How to Install a Tile Backsplash on Kitchen Drywall

Kitchen backsplashes are one of the easiest ways to add additional appeal to a kitchen, enhancing the visual aspects of the entire kitchen and adding to the value of the home. There are a wide variety of ceramic and porcelain tiles to choose from and advances in technology now permits the installation of kitchen backsplashes in an afternoon rather than spread out over several days. With little difficulty involved in the process, everyone should be able to enjoy a tile backsplash in her own kitchen.

A kitchen tile backsplash.

Use the tile spacers as a guide between each individual piece of tile, and spread several of them in a row on the countertop. Measure the distance between the tiles and check that measurement against the length and height of the backsplash. The most common choice is to start with a full tile on the outside edges of kitchen backsplash, as well as against the bottom where it meets the countertop, and put cuts in the corners and underneath the cabinets. Depending on the size of the tiles you are working with and how your measurements compare against the tiles you have laid out, you may want to adjust the layout in one direction or another. Some prefer larger cuts in the corners and others smaller. Personal preference dictates whether to start with full tiles or cuts.

Use your notched trowel to spread mastic adhesive on the drywall of the kitchen backsplash beginning at your starting point. Only spread enough mastic to install a few pieces at a time until you are comfortable with your installation speed, to avoid giving the mastic time to set up and become "tacky." The easiest way is to start at the bottom and outside edge and spread towards the corner, installing the entire bottom row before working your way upwards.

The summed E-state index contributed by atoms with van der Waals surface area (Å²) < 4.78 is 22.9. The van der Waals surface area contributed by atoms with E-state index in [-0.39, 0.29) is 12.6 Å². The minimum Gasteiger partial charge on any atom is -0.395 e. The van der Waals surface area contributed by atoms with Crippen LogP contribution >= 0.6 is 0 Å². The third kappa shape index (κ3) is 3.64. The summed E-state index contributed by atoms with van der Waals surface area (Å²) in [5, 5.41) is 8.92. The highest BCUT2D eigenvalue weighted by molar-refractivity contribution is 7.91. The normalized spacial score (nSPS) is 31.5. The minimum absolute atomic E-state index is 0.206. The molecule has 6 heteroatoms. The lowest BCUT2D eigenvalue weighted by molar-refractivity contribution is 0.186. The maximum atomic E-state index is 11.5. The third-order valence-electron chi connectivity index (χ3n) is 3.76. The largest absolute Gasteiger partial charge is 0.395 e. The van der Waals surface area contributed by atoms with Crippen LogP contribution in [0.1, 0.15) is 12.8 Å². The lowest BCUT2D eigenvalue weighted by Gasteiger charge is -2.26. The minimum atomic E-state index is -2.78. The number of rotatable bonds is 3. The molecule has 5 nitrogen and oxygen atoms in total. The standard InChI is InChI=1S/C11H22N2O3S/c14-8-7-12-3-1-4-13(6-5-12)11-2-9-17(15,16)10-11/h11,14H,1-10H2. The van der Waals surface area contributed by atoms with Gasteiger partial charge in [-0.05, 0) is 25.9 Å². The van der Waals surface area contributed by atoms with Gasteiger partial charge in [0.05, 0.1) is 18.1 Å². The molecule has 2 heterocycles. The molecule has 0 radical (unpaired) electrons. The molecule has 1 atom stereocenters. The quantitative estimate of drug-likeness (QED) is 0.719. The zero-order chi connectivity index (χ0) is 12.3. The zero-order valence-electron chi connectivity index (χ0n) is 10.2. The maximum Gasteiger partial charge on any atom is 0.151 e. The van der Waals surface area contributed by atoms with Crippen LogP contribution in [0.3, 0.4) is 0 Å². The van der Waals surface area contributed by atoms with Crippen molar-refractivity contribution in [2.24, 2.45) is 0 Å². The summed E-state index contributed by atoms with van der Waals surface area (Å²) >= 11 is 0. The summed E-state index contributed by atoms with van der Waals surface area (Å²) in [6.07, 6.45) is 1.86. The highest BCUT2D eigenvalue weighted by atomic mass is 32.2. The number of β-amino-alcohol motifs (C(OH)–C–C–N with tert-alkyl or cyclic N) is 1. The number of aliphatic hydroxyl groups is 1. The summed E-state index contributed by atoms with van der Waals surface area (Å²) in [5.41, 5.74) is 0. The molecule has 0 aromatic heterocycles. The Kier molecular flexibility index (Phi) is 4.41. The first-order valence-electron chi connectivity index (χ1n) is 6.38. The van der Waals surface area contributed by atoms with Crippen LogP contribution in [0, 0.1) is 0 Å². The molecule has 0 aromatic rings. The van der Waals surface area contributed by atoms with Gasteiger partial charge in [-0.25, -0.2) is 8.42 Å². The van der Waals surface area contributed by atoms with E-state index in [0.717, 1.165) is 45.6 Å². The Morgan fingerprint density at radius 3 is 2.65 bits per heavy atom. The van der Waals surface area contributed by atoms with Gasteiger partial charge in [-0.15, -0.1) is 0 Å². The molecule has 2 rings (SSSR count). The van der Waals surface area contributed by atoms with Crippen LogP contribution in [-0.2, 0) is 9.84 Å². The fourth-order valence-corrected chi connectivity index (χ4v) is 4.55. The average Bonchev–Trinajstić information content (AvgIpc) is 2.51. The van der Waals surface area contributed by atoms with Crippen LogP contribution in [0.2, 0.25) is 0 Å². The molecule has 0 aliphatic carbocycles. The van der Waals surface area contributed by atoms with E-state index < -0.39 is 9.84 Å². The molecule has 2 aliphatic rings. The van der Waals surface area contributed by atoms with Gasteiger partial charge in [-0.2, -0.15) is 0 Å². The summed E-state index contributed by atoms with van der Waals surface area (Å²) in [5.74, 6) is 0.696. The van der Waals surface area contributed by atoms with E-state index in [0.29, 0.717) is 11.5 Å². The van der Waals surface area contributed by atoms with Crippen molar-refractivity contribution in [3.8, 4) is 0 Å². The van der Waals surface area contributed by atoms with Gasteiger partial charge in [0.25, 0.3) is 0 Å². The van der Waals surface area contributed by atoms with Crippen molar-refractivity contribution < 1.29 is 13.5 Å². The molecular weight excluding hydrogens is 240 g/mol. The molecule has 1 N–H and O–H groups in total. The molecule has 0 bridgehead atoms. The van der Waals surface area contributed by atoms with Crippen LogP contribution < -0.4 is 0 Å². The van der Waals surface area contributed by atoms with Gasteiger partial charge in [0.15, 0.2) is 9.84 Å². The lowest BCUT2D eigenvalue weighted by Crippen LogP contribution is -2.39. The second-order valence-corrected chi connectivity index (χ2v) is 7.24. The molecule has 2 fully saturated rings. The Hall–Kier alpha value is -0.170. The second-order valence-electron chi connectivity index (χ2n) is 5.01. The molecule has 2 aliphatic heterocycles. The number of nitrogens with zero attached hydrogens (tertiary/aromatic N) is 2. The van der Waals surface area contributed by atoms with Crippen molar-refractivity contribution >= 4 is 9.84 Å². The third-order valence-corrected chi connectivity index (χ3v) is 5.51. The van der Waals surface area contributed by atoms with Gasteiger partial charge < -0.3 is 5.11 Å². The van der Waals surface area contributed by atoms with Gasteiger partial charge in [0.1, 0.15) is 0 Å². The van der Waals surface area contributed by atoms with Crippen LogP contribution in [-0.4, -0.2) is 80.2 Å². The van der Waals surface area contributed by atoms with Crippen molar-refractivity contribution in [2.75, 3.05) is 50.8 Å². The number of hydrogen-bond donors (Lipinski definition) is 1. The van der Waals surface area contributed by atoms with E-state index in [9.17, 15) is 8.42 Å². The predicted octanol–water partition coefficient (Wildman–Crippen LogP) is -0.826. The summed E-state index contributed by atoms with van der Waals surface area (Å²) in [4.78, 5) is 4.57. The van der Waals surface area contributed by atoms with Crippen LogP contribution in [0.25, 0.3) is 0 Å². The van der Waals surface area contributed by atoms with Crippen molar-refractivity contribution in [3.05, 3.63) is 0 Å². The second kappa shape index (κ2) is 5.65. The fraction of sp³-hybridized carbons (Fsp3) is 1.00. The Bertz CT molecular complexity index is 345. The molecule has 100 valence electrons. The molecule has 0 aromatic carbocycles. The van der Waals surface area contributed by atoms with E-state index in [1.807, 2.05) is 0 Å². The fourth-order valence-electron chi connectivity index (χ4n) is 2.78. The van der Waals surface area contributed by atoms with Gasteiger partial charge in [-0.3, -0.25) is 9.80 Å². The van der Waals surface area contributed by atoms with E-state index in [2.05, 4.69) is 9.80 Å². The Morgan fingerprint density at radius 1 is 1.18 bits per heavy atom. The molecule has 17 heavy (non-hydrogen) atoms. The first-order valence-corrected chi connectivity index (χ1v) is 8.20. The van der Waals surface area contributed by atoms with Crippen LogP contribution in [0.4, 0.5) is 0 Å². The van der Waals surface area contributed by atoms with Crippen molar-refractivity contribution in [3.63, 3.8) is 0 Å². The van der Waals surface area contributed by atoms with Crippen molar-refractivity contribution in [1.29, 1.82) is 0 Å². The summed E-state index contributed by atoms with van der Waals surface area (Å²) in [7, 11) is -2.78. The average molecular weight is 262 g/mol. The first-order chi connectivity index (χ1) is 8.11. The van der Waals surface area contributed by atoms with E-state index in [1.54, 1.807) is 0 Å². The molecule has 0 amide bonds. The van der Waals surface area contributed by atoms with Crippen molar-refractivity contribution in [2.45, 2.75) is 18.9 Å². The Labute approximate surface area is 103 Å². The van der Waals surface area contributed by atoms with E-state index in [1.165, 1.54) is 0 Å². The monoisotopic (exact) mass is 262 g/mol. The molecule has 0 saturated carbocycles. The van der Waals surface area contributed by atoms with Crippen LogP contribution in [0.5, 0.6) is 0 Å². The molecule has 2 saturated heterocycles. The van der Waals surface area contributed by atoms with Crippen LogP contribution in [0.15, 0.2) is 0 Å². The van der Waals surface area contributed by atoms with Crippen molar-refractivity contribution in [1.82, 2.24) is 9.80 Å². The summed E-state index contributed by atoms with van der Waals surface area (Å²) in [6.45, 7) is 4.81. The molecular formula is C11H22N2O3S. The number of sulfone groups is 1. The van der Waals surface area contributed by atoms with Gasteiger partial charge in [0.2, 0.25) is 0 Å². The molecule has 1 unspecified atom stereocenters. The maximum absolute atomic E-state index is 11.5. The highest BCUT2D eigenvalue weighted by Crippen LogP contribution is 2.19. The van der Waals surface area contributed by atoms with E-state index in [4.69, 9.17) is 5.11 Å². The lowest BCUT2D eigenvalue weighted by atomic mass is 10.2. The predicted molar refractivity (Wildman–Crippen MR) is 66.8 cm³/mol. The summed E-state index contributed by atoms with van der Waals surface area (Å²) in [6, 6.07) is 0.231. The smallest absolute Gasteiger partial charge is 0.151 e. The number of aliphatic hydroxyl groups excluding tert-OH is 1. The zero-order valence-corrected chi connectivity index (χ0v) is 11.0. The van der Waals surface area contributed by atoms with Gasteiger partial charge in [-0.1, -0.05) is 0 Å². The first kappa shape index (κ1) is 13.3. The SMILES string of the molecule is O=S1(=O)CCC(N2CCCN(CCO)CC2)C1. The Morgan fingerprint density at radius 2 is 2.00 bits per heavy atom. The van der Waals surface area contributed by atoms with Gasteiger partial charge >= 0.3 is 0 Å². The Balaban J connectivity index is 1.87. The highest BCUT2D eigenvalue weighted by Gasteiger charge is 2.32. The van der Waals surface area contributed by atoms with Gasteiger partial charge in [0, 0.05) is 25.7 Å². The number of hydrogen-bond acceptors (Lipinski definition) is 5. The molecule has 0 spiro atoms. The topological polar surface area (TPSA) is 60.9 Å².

Place a piece of tile against the mastic adhesive and apply pressure while moving the title slightly in all directions to ensure a complete bond between it, the adhesive and the drywall. Once you have completely bonded the tile with the adhesive, move it to its final position and repeat the process with each individual tile that you stick on the wall. Tile spacers may be used between each piece, both vertically and horizontally, to control the size of the grout joints.

Mark any cuts around electrical outlets or corners of the cabinets with the tape measure and pencil and cut them with the tile wet saw. Dry off the backs of any cuts made on the tile wet saw completely using an old towel, as moisture will impede the bond between the tile and adhesive. Any straight cuts against the bottom edge of the countertops can be made with a tile-cutting board. Allowing the tiles to dry at least 24 hours before grouting the kitchen backsplash.

Things You Will Need

  • Notched trowel
  • Tape measure
  • Pencil
  • Tile wet saw
  • Tile-cutting board
  • Tile spacers
  • Mastic adhesive
  • Old towel


  • A typical 12-by-12 tile requires a 3/8-inch notched trowel. Larger tiles will require a larger notch, and smaller tiles vice-versa.
  • Tile spacers come in a variety of widths depending upon the owner's personal preference about the size of grout joints.
  • All materials and tools can be purchased or rented from your local home-improvement store.


  • Always wear protective gear when working with a tile wet saw, such as earplugs and safety glasses.

About the Author

Tim Anderson has been freelance writing since 2007. His has been published online through GTV Magazine, Home Anatomy, TravBuddy, MMO Hub, Killer Guides and the Delegate2 group. He spent more than 15 years as a third-generation tile and stone contractor before transitioning into freelance writing.

Photo Credits